Unfortunately, the county doesn’t like lofts and says so in its building code, and it especially doesn’t like ladders, so there was a question both of what I would do with the space and of how I would access it.
Nothing in the building code says I can’t walk up a set of shelves in my house if I am so simian, so when Richard built shelves at the writing-nook corner of the closet, he gave them some decorative holes, which I have found very useful when I climb my shelves to get to the loft. There is no ladder in my house, Mr. Inspector, just a set of shelves.
I envisioned the loft as a cozy, secretive space that my granddaughter might want to sleep in when she came to visit. After I moved into the house, I slept there a few nights. It was fine, but the precipitous slant of the ceiling meant I had to knee-crawl everywhere, which, even after I carpeted the floor, was not very comfortable. So the loft turned out to be not a spare bedroom but a spill-over library.
Instead of getting rid of books that wouldn’t fit in my library, I asked Richard to build shelves across the entire back wall of the loft. There I put files of tax-relevant materials, children’s books, photo albums, years of journals, and history, biography, and other nonfiction books, including the two or three science books in my humanities-heavy library. Two antique wooden milk boxes store CDs, DVDs, and other old-fashioned media. A long tin box from my mother’s house holds my collection of post cards.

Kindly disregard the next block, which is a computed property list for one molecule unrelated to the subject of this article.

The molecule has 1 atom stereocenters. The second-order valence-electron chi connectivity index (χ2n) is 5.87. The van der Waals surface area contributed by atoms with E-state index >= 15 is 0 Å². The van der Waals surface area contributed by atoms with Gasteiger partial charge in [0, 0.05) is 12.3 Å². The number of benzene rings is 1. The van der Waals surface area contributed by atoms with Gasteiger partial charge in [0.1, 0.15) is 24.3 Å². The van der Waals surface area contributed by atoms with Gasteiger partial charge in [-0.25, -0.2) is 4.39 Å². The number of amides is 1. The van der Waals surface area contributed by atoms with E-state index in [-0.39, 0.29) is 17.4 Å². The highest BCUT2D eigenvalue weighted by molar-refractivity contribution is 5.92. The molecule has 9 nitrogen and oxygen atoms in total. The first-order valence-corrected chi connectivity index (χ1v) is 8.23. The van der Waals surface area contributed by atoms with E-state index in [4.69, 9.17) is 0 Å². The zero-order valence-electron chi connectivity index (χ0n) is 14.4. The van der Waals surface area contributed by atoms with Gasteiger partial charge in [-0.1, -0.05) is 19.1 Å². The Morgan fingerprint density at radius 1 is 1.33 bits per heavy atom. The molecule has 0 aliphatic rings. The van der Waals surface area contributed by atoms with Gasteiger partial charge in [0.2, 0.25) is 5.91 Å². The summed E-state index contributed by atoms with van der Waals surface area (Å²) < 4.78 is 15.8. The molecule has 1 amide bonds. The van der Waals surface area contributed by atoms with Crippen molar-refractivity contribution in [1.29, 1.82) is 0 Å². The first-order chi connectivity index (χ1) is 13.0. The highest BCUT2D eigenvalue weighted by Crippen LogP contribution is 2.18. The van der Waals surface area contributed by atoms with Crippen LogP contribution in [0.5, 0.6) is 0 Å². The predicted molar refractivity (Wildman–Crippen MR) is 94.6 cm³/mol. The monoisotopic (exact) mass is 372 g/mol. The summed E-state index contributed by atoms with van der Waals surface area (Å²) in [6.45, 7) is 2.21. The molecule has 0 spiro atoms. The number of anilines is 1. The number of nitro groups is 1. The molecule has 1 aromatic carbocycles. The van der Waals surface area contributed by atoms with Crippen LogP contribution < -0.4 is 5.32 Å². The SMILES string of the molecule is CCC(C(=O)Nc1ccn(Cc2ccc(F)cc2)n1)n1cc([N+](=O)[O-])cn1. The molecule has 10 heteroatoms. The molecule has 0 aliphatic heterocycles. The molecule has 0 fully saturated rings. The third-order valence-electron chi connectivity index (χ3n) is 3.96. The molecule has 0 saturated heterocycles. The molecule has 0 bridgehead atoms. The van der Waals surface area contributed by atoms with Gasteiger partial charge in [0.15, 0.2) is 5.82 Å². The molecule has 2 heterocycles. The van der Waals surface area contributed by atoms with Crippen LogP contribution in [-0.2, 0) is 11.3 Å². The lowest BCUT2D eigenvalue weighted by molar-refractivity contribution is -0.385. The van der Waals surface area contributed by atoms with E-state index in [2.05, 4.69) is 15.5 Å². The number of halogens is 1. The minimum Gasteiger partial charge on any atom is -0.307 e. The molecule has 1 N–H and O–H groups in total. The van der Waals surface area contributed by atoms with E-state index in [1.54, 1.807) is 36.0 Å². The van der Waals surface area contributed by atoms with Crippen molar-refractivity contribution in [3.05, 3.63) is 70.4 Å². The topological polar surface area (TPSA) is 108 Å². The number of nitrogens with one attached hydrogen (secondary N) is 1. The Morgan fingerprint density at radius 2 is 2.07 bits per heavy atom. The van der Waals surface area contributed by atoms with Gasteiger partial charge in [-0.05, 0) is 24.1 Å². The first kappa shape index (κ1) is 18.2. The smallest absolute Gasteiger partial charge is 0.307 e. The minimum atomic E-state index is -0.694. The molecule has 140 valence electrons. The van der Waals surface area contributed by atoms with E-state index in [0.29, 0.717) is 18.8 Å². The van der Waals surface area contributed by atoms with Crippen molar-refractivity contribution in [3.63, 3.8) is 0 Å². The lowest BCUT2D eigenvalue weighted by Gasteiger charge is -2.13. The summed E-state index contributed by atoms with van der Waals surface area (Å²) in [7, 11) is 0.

Holding up the ceiling at the edge of the loft is a beautiful, peeled fir pole, unusually round and uniform. Richard had been saving it for years, but he gave it to me for that spot in the house. On my moving-in day Christopher (who had advised on the house design; see post on February 25, 2016) suggested I attach some manzanita limbs to that pole and hang from them two metal sculptures Ela had made when he was in college.
I don’t really do things in the loft, but I go up there from time to time to get something I need. I’ve gotten pretty good at climbing the shelves and pulling myself onto the floor of the loft. Sometimes I spread photo albums on the floor, looking for particular pictures. Sometimes I pull out old journals and sit on the floor, searching through them for a particular memory or piece of writing. Sometimes I need to put away some post cards or look for a CD. So I climb the shelves into the loft, and usually, when I’m there, I lose myself for an hour or so in this other special place in my house.